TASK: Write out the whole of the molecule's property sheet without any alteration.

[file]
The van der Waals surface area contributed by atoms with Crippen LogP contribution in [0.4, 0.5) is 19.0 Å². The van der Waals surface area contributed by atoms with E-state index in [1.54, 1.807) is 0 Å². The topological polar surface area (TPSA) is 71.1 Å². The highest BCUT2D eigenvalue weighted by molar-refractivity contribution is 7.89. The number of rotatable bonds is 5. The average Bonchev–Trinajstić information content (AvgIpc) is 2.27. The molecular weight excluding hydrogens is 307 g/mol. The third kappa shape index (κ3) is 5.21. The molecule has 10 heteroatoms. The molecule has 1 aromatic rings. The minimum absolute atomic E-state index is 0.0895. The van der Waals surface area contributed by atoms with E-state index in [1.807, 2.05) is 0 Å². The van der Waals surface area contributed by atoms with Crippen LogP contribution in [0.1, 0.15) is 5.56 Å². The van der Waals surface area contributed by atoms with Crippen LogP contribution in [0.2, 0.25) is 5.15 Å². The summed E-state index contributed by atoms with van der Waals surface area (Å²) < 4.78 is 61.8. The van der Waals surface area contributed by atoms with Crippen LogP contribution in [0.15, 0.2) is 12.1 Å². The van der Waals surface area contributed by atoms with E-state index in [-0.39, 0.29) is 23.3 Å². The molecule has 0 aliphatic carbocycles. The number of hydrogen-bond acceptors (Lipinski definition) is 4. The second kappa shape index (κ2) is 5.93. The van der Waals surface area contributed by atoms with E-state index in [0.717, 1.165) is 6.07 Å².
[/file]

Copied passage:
The van der Waals surface area contributed by atoms with Crippen LogP contribution in [0.4, 0.5) is 19.0 Å². The van der Waals surface area contributed by atoms with E-state index in [1.54, 1.807) is 0 Å². The topological polar surface area (TPSA) is 71.1 Å². The highest BCUT2D eigenvalue weighted by molar-refractivity contribution is 7.89. The number of rotatable bonds is 5. The average Bonchev–Trinajstić information content (AvgIpc) is 2.27. The molecular weight excluding hydrogens is 307 g/mol. The third kappa shape index (κ3) is 5.21. The molecule has 10 heteroatoms. The molecule has 1 aromatic rings. The minimum absolute atomic E-state index is 0.0895. The van der Waals surface area contributed by atoms with E-state index in [1.807, 2.05) is 0 Å². The van der Waals surface area contributed by atoms with Crippen LogP contribution in [0.1, 0.15) is 5.56 Å². The van der Waals surface area contributed by atoms with Crippen LogP contribution in [0.2, 0.25) is 5.15 Å². The summed E-state index contributed by atoms with van der Waals surface area (Å²) < 4.78 is 61.8. The van der Waals surface area contributed by atoms with Crippen LogP contribution in [0.15, 0.2) is 12.1 Å². The van der Waals surface area contributed by atoms with E-state index in [-0.39, 0.29) is 23.3 Å². The molecule has 0 aliphatic carbocycles. The number of hydrogen-bond acceptors (Lipinski definition) is 4. The second kappa shape index (κ2) is 5.93. The van der Waals surface area contributed by atoms with E-state index in [0.717, 1.165) is 6.07 Å².